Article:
INVEST LIKE A SPORTS NERD
Because you can’t scroll on House of Highlights all day.
Turns out, there's a stock market for sports and culture.
If MTV Cribs taught us anything, it's that you know you made it when you have a whole room in your house dedicated to one of your weird hobbies—Mariah Carey's "mermaid room," Gene Simmons' KISS memorabilia room, 50 Cent's strip club room...the list goes on.
Sports nerds out there, you already know what your "we made it" room would be: walls lined with framed jerseys and autographed sports cards on one side, rows upon rows of sneakers on the other.
Then, up on the mantle, your holy grail: the pair of Air Jordan 1s that Michael Jordan wore when he shattered the backboard during an exhibition game in Italy, a shard of glass still embedded in the sole. Or maybe it's the bat superstar slugger Roberto Clemente swung when he won the MVP award in 1966. It could even be a piece of the court that Kobe Bryant played his farewell game on, emblazoned with the iconic Lakers purple and gold and signed by the Black Mamba himself.
What's the catch?
Investing platforms like Otis, Collectable, and Rally acquire multi-million dollar memorabilia that's likely to go up in value. They then split up the investments into smaller shares that you can buy for just a few bucks (these are called fractional shares). While investing in the most iconic moments in sports history used to be reserved for the rich and famous, these apps let anyone with a passion for sports and a smartphone participate. Invest wisely, and maybe you'll have your own memorabilia room one day.
The pursuit of happiness (and profit)
Did the quarantine hobby craze usher in a golden age of sports memorabilia collecting? While you were busy tie-dyeing sweatsuits and baking banana bread, the legendary DJ Steve Aoki was amassing a sports cards collection with a value reportedly in the millions and opening his own sports memorabilia store, Cards and Coffee.
Make a stack on comebacks
Lockdown left us with nothing but online shopping and nostalgia, so it's no surprise that the collectibles market is experiencing a renaissance. Sneakerheads are thriving in a secondary market that's expected to grow to $30 billion by the end of the decade. On eBay, card sales exploded 142% from 2019 to 2020, with soccer and basketball cards leading the pack.
Batter up, money up
Trading cards are all fun and games until you get your hands on a six-figure blue-chip trading card—like blue-chip stocks, these are the cards with killer reputations and a history of going up in value. In addition to Roberto Clemente's bat, Collectable lets you invest in these winning cards for as little as $20.
Dust off that box in ma’s basement
Apart from earning yourself some serious bragging rights, investing in your favorite rookie cards will help you grow your wealth while keeping it safe. Sports collectibles significantly outperform stocks on investments held for at least a few years. Plus, they don't follow the same ups and downs of the economy (sports cards were booming during the pandemic recession), so investing in them can help you hold onto your money during market downturns.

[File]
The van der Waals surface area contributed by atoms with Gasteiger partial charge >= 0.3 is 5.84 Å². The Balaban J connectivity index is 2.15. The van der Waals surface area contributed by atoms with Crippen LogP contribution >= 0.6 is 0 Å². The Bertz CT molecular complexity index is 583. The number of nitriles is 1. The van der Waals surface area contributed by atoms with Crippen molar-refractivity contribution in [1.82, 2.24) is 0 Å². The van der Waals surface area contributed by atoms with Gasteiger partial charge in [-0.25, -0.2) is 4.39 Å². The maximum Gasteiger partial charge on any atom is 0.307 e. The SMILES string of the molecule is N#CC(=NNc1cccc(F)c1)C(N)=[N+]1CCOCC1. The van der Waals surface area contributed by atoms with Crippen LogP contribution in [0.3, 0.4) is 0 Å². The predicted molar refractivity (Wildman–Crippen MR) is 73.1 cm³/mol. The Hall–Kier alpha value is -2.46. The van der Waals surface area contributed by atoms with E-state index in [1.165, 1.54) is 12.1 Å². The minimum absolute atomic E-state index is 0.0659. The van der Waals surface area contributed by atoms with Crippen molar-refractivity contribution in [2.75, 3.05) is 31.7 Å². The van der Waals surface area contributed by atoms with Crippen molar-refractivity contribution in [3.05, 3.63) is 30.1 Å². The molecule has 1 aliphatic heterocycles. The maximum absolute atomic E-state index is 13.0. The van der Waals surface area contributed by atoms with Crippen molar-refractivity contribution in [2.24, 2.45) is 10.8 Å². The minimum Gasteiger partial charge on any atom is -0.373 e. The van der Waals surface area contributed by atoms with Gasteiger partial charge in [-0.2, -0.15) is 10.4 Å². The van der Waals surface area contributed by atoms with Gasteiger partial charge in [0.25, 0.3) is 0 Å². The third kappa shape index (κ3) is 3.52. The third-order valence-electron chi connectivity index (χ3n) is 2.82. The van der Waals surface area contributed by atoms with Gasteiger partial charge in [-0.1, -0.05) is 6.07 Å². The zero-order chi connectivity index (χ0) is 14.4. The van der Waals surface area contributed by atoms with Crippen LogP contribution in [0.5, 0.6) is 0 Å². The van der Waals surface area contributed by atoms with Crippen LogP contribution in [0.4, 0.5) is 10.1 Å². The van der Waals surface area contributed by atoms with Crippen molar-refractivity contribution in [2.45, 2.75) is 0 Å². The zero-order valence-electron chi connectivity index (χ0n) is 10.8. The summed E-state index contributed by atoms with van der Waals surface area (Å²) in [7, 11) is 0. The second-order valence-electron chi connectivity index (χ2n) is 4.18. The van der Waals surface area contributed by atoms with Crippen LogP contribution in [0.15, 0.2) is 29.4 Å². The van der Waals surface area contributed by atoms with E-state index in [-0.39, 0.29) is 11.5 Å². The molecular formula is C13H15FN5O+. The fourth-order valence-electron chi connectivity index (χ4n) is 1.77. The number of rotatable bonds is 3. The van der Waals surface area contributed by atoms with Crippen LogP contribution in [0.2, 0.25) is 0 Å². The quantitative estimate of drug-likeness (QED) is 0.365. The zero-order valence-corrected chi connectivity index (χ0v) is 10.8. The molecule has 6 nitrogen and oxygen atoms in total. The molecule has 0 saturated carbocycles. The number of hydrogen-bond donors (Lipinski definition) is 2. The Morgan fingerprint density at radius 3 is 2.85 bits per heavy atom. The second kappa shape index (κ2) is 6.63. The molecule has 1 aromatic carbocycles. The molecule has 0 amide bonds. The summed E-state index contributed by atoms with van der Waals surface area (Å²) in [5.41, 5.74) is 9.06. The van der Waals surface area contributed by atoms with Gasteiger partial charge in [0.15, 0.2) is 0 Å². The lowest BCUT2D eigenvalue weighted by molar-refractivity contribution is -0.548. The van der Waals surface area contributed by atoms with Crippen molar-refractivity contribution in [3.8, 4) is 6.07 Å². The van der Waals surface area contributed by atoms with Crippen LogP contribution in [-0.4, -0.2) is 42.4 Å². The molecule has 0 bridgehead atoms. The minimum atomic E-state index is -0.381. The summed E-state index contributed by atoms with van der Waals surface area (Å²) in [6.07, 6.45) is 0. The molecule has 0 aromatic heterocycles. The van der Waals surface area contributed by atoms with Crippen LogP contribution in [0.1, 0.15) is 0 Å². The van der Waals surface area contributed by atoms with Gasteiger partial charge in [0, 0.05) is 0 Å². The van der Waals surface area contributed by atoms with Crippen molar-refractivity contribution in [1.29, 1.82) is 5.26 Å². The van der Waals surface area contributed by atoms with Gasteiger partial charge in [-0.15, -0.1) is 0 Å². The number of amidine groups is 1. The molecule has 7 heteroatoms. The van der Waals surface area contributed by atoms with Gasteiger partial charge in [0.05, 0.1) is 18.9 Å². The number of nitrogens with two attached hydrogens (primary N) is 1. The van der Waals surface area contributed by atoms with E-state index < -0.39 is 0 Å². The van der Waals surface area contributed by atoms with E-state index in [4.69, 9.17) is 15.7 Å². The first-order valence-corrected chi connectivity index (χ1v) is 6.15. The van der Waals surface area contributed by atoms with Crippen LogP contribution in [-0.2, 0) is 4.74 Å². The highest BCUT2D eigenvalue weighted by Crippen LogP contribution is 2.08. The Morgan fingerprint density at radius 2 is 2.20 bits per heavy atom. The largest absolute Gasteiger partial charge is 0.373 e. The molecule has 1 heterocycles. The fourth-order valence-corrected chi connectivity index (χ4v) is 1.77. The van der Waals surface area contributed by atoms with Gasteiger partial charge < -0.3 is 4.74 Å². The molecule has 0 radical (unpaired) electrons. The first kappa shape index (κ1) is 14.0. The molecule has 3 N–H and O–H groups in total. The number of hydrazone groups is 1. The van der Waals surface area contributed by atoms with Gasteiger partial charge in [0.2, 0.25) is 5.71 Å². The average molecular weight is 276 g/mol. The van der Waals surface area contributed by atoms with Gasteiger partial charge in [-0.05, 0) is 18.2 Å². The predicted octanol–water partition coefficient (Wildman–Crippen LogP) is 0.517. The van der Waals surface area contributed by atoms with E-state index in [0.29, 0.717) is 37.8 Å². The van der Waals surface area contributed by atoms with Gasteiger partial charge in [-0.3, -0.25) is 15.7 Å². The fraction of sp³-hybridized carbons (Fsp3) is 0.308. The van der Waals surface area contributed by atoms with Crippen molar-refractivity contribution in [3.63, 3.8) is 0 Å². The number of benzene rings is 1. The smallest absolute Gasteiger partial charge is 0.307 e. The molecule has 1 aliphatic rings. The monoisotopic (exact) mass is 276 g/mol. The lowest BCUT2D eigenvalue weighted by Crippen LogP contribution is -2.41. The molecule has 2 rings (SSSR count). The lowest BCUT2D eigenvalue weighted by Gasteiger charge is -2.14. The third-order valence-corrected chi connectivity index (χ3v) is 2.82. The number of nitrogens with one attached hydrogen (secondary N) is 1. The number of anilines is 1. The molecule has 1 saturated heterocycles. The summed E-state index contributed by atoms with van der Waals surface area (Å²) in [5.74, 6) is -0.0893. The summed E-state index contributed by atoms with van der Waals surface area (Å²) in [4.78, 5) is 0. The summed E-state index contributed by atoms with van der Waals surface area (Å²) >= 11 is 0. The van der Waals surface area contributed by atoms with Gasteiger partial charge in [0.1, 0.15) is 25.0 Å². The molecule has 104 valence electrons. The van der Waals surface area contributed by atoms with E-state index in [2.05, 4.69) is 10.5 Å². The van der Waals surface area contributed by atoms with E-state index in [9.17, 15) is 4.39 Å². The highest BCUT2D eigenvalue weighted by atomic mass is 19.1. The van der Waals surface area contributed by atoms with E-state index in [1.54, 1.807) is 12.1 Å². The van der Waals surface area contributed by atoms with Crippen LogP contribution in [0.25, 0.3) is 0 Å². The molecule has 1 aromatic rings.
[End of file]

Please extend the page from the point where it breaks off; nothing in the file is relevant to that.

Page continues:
Iconic sports cards
With Collectable, you buy shares in iconic sports memorabilia for as little as a few dollars. If the value of that asset increases, so does the price of your shares. When Collectable gets an offer to buy the asset, you and other shareholders can vote on whether or not to sell—sell the asset, and you get a payout proportional to your investment.
Jumpman, Jumpman, Jumpman
If you've ever passed a five-block line of people camping outside of a Foot Locker for a sneaker release (or been in one), you know how much hype a pair of limited-edition kicks can generate. And where there's hype, there's money to be made. You might not be ready to invest a stack on flipping sneakers, but you can buy shares in some of the world's most exclusive—including MJ's shattered backboard AJ1s—on Otis.
The Yeezys jumped over the Jumpman
The most valuable pair of sneakers in the resale world are Kanye West’s first pair of Yeezys, which sold for $1.8 million. That's 18,000 pairs of Air Force 1s.
The stock market for culture
Otis bills itself as the "stock market for culture," and rightfully so. They've acquired some of the world's most coveted collectibles, sneakers, and art, and you can invest in them with as little as $10. They even have a dedicated gallery in lower Manhattan and regular pop-ups where you can go check out the gear you've invested in.
Fast money, fast cars, long profit
It's not just sports memorabilia that dwarfs the stock market when it comes to returns—so do collector cars. That's why Rally invests in both. Their collectible assets include everything from a piece of the signed Staples Center court from Kobe Bryant's farewell game to a 1955 Porsche Speedster that's one of just 193 made in the original "Speedster Blue." With as little as $1, you can buy shares of these collectibles and more.
Watch your bread rise
If the asset you buy shares in increases in value, so will your shares. Rally's target is to offer 9% to 12% returns, and they don't charge any commissions or management fees on your investments. They even offer free trades, so any cash you rake in is yours to keep.
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